“Are you teaching our children critical race theory?” “Are you indoctrinating our children?”

School and school system leaders are increasingly getting these questions from parents and politicians as schools take on the necessary reimagining of their curriculum to include more voices and perspectives. Leaders are getting these questions as they listen more closely to their students about what is and is not supporting their learning and make student-need a more central part of their schools, and as they create space in classrooms for students to analyze history and current events and think critically about the world around them.

As schools work to become more culturally responsive, the term “critical race theory” is becoming a battle cry against change, a reaction to any use of the words “race” or “equity” in school policies and practices. We see it in petitions parents have sent to their school boards. We see it in state legislation – at least eight states are considering bills that would ban teaching “critical race theory.” They at times defy logic: A bill in Texas calling for limiting classroom discussion of current events has been found to contradict state learning standards.

At the heart of these cries about critical race theory and indoctrination, we see fear and misunderstandingCritical race theory, at its core, is about acknowledging the existence and impact of race and racism in our communities and society. It is about valuing multiple points of view and life experiences, which are essential for helping students learn to think critically about and participate in our global and diverse world. It is central to culturally responsive leadership, which research and our experience supporting thousands of leaders across the country has shown is critical for disrupting inequities in our schools. Equity and culturally responsive policies and teaching practices are about making sure students of every race, ethnicity, language, and other characteristics of their identity, feel valued and respected and have what they need to achieve academic, social, and emotional success. It is simply about humanity. That is what legislation like this in Virginia and this in Arizona, this initiative in New York State, and these priorities proposed by the U.S. Department of Education are trying to achieve.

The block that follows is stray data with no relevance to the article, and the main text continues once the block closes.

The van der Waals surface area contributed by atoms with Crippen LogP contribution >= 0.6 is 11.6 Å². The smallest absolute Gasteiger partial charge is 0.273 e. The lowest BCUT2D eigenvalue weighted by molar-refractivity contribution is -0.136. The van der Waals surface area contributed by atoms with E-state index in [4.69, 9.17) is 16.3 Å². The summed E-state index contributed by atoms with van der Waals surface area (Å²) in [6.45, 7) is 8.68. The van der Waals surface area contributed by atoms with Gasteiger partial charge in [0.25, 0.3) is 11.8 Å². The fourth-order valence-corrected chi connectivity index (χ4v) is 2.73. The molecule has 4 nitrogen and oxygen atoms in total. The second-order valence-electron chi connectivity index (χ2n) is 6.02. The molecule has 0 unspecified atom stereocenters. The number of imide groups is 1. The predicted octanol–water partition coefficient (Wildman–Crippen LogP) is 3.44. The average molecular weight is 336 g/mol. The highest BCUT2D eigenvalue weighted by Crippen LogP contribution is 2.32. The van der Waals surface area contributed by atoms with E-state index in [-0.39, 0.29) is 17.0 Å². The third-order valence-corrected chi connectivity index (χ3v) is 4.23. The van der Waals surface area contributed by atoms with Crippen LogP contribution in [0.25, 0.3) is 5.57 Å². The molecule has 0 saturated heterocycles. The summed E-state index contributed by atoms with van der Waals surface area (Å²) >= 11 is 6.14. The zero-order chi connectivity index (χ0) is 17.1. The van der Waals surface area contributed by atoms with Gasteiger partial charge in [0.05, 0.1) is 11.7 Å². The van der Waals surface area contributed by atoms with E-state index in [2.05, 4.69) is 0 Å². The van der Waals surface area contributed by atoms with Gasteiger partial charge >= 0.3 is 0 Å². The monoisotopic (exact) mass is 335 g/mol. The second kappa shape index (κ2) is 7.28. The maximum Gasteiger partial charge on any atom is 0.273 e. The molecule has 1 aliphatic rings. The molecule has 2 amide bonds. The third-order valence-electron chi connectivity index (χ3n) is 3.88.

Here we offer some strategies we have found to be effective for school and system leaders to respond to this kind of pushback to their efforts to create more equitable, inclusive, culturally responsive schools.

Take time to listen
A way into these conversations can be to ask the parent or community member what they mean by terms such as “critical race theory.” Ask what their exact concerns are about what is happening in schools and classrooms. What are their children’s concerns and experiences?